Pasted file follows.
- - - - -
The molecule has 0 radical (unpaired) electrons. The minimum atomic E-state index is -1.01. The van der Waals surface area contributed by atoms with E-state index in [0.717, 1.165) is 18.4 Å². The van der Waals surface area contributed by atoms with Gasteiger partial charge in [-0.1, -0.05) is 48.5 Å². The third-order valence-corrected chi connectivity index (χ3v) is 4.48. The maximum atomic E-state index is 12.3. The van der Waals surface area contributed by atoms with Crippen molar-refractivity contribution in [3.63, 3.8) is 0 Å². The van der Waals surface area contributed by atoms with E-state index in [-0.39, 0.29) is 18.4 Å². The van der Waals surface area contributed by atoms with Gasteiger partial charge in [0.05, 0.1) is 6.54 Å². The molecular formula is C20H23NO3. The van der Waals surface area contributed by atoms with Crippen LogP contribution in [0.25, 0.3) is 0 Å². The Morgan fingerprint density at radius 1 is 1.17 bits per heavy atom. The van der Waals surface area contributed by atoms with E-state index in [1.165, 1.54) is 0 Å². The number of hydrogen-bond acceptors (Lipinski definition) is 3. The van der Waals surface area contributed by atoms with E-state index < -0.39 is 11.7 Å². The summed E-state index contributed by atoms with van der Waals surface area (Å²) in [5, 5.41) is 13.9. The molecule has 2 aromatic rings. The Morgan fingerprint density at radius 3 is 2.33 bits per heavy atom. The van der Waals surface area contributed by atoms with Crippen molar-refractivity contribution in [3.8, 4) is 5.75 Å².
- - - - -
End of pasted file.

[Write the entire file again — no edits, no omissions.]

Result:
The molecule has 0 radical (unpaired) electrons. The minimum atomic E-state index is -1.01. The van der Waals surface area contributed by atoms with E-state index in [0.717, 1.165) is 18.4 Å². The van der Waals surface area contributed by atoms with Gasteiger partial charge in [-0.1, -0.05) is 48.5 Å². The third-order valence-corrected chi connectivity index (χ3v) is 4.48. The maximum atomic E-state index is 12.3. The van der Waals surface area contributed by atoms with Crippen molar-refractivity contribution in [3.63, 3.8) is 0 Å². The van der Waals surface area contributed by atoms with E-state index in [-0.39, 0.29) is 18.4 Å². The van der Waals surface area contributed by atoms with Gasteiger partial charge in [0.05, 0.1) is 6.54 Å². The molecular formula is C20H23NO3. The van der Waals surface area contributed by atoms with Crippen LogP contribution in [0.25, 0.3) is 0 Å². The Morgan fingerprint density at radius 1 is 1.17 bits per heavy atom. The van der Waals surface area contributed by atoms with E-state index in [1.165, 1.54) is 0 Å². The number of hydrogen-bond acceptors (Lipinski definition) is 3. The van der Waals surface area contributed by atoms with E-state index < -0.39 is 11.7 Å². The summed E-state index contributed by atoms with van der Waals surface area (Å²) in [5, 5.41) is 13.9. The molecule has 2 aromatic rings. The Morgan fingerprint density at radius 3 is 2.33 bits per heavy atom. The van der Waals surface area contributed by atoms with Crippen molar-refractivity contribution in [3.8, 4) is 5.75 Å².